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ACCAN's work informs public debate about consumer issues in the communications landscape.  Welcome to our collection of the latest news and current affairs that impact communications consumers. 

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Better Basics is the theme for the 2022 Australian Communications Consumer Action Network (ACCAN) conference which is to be held online on September 14. The aim of this year’s conference is to outline some of the key issues that are of continuing importance to consumers, and to highlight the work being done by consumer advocates, industry, regulators, and politicians to improve the communications sector and get the basics right for consumers.  

At a time when being connected to communications services is so crucial to everyday life, the reliability of services is essential. Conference delegates will hear from industry experts about measures they’re undertaking to ensure that consumers have reliable access to broadband, mobile and landline services, no matter where they live in Australia.

As Australian households increasingly feel the impact of higher costs of living, new research by the Australian Communications Consumer Action Network (ACCAN) conducted in April has revealed that 90% of Australians think that telcos should provide an affordable internet plan as standard so that everyone can remain connected.

A nationally representative survey of nearly 1,000 Australians conducted by the peak body for communications consumers also found that more than 80% (82%) view a home internet connection as essential. At the same time, more than a quarter (27%) say their phone and internet costs are unaffordable.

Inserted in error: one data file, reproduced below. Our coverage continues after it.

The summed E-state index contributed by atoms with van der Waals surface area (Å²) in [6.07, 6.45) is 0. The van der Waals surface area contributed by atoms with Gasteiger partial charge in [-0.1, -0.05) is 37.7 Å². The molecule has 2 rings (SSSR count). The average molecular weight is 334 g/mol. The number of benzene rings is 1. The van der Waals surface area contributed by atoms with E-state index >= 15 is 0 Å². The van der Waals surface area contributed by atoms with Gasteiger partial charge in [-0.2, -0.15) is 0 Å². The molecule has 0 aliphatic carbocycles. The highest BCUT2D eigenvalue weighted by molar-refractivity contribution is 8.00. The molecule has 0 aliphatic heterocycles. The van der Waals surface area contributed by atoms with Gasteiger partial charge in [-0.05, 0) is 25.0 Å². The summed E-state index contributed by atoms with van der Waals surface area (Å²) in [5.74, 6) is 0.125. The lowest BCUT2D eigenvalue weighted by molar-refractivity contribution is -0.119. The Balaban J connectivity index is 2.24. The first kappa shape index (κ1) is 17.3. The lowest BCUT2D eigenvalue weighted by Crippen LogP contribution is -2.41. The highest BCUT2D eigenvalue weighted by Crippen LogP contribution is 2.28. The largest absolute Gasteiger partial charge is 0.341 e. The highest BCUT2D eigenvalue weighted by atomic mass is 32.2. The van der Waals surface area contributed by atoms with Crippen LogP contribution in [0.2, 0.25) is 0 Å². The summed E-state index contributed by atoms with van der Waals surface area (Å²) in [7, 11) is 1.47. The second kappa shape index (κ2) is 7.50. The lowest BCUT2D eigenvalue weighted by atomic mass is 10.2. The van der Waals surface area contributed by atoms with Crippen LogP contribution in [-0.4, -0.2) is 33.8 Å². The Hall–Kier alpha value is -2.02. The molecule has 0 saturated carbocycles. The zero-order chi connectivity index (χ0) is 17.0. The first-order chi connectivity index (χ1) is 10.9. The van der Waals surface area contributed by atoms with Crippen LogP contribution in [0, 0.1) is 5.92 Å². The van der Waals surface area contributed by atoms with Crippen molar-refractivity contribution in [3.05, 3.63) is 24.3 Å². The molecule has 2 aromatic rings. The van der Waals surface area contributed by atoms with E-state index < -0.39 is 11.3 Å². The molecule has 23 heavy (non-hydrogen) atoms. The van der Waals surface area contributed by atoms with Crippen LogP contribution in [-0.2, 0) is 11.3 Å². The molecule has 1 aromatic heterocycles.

Home broadband services have become increasingly expensive and are out of reach for many households facing cost of living pressures. Furthermore, issues with reliability remain a key frustration for many Australians. The experience of the pandemic has taught us that broadband is an essential service which should be available and reliable to all.

The Australian Communications Consumer Action Network (ACCAN) is urging the Australian Competition & Consumer Commission (ACCC) to reject the NBN’s latest proposal to vary its Special Access Undertaking (SAU) due to concerns with pricing, along with a lack of service quality framework. The SAU is a key part of NBN’s regulatory framework that governs the prices NBN is allowed to charge for the services it supplies to phone and internet retailers.

The affordability and availability of broadband services in Australia has remained a significant problem for many vulnerable communities and people on low incomes. Despite an increase in remote learning, telehealth services and work from home arrangements in the last two years there are still approximately 900,000 Australian households who do not have an in-home internet connection1.

Launching its latest policy position “The Future of Broadband,” the Australian Communications Consumer Action Network (ACCAN) is warning that enduring provisions to safeguard the interests of Australians are needed to protect consumers. Since the National Broadband Network was declared ‘built’ by the Federal Government in 2020, Australians have endured lockdowns, natural disasters and more recently, significant increases to the cost of living.

The Australian Communications Consumer Action Network (ACCAN) has welcomed measures to improve connectivity for people living in regional Australia in the 2022-23 Federal Budget, however stressed the need for urgent government action on broadband affordability.

The Coalition Government has announced $811.8 million in funding for the Connecting Regional Australia Initiative to expand mobile coverage and improve connectivity, resilience and affordability in regional, rural and peri-urban Australia.

While the essentiality of communications services has been demonstrated by natural disasters and the COVID-19 pandemic, the affordability of communications services continues to be an issue, especially for Australians on lower incomes.